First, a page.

The Amigo brings innovative breast cancer surgery

Undergoing any surgery can be difficult. But having to go back again can be even more unnerving.

In the United States, about 40 percent of women who require surgery to remove a breast tumor will have to go back.

However, a world-class operating suite is sparing some patients a second trip under the knife.
A 5,700 square ft. Massachusetts operating suite worth $20 million is the first of its kind. The suite, nicknamed Amigo, is at Brigham and Women’s Hospital in Boston. It has been a friend to breast cancer survivor Jane Davis.

“I've never been in a hospital, I've never had surgery, I've never had anesthesia so I was really really nervous,” said Davis.
She would have been part of the 40 percent to undergo a second surgery, but the Amigo allowed her doctor to take an MRI during her lumpectomy to make sure he had cancer-free margins.

"An MRI machine comes in from the ceiling and then looks at the area that I removed to see if I removed the tumor in its entirety," said Dr. Mehra Golshan of Brigham and Women’s Hospital.

The three room or suite has an electronically controlled operating table mounted with an MRI-compatible anesthesia delivery system and other advanced mobile imaging devices. Next door is a PET and CT room that scans the entire body.

"There is no other operating room where you can actually use an MRI or PET scan at the same time," said Golshan.

Surgical teams can view all of the patients’ images on large LCD monitors making surgeries more precise.

The Amigo is also used for other treatments that include brain surgery and radiation treatment for prostate cancer.


REPORT: MB# 3657

BACKGROUND: Breast cancer is the second most common cancer among American women. About 1 in 8 (12%) women in the US will develop invasive breast cancer during their lifetime. The American Cancer Society estimated that in 2012 approximately 226,870 new cases of invasive breast cancer will be diagnosed in women in the US. (SOURCE:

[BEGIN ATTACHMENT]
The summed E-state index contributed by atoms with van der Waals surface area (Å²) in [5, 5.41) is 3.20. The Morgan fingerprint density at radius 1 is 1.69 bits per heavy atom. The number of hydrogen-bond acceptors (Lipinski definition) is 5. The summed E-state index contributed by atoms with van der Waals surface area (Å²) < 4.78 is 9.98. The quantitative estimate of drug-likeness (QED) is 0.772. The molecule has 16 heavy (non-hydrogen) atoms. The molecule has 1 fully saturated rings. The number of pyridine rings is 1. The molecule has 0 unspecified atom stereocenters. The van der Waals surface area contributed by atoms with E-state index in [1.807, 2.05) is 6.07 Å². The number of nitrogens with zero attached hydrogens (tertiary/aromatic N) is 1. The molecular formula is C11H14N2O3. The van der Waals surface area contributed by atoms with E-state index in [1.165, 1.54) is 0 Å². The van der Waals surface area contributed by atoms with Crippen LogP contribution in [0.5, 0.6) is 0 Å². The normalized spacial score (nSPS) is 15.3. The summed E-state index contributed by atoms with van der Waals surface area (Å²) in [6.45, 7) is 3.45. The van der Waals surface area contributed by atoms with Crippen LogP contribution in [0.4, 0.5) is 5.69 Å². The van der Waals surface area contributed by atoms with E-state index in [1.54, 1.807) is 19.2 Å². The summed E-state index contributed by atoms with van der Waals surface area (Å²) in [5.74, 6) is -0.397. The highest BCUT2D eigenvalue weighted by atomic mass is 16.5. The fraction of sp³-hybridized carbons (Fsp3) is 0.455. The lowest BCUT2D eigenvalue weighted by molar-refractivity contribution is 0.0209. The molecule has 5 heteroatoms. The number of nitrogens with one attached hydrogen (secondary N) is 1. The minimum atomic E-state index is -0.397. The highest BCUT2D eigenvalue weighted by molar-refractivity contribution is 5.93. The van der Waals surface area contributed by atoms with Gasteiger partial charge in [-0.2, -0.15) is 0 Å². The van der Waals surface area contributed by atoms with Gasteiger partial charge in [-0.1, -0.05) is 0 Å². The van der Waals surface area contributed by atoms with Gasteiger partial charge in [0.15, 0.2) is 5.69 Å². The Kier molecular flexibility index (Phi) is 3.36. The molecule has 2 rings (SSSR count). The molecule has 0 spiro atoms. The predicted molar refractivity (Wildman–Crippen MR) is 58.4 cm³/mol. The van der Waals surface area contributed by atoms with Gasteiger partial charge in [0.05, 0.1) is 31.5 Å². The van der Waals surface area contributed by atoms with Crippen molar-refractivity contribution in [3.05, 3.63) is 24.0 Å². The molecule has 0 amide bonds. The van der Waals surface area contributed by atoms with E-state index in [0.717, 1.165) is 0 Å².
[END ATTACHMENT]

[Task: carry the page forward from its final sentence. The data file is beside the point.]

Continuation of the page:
RISK FACTORS: Factors that are associated with an increased risk of breast cancer include:
* Radiation exposure - If you received radiation treatments to your chest as a child or young adult, your risk of breast cancer is increased.
* Beginning your period at a younger age. Beginning your period before age 12 increases your risk of breast cancer.
* Having your first child at an older age. Women who give birth to their first child after age 35 may have an increased risk of breast cancer.
* Having never been pregnant. Women who have never been pregnant have a greater risk of breast cancer than do women who have had one or more pregnancies.

LATEST TECHNOLOGY: Up to 40 percent of women in the U.S. who undergo a lumpectomy to remove a breast tumor require a second surgery. That's because surgeons often are unable to microscopically remove the entire tumor during the first surgery. Dr. Mehra Golshan, Director of Breast Surgical Services, at the Brigham and Women's Hospital, is changing all of that with the Advanced Multimodality Image Guided Operating (AMIGO). "Using contrast MRI, an image is taken of the breast before the surgery and then again after the tumor is removed. We then use the images to ensure the entire tumor is removed, with clear margins, before the patient leaves the operating room," said Dr. Golshan. The idea may be simple but the technology is one of a kind. "I am hopeful this innovative procedure will help create a platform for tests and studies that could be done in the operating room to eliminate repeat procedures for breast cancer patients and allow patients to shift their focus to healing and living their lives," said Golshan. (SOURCE:

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Tom Langford
Senior Media Relations Specialist
Brigham and Women's Hospital

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